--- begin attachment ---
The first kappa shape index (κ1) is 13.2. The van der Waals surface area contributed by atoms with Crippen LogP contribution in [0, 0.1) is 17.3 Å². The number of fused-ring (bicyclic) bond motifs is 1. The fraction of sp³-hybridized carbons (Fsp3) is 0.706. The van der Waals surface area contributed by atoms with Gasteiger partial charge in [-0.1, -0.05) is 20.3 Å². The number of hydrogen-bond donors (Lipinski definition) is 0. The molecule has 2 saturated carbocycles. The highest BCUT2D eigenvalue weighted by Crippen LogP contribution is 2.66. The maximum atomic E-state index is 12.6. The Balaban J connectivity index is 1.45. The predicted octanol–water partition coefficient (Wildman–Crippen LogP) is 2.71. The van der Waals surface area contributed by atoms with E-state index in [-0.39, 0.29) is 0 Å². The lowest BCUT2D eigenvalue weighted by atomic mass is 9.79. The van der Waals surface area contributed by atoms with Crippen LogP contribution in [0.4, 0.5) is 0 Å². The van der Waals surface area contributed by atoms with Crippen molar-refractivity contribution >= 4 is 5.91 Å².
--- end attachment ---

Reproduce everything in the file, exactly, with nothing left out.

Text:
The first kappa shape index (κ1) is 13.2. The van der Waals surface area contributed by atoms with Crippen LogP contribution in [0, 0.1) is 17.3 Å². The number of fused-ring (bicyclic) bond motifs is 1. The fraction of sp³-hybridized carbons (Fsp3) is 0.706. The van der Waals surface area contributed by atoms with Gasteiger partial charge in [-0.1, -0.05) is 20.3 Å². The number of hydrogen-bond donors (Lipinski definition) is 0. The molecule has 2 saturated carbocycles. The highest BCUT2D eigenvalue weighted by Crippen LogP contribution is 2.66. The maximum atomic E-state index is 12.6. The Balaban J connectivity index is 1.45. The predicted octanol–water partition coefficient (Wildman–Crippen LogP) is 2.71. The van der Waals surface area contributed by atoms with E-state index in [-0.39, 0.29) is 0 Å². The lowest BCUT2D eigenvalue weighted by atomic mass is 9.79. The van der Waals surface area contributed by atoms with Crippen LogP contribution in [0.4, 0.5) is 0 Å². The van der Waals surface area contributed by atoms with Crippen molar-refractivity contribution >= 4 is 5.91 Å².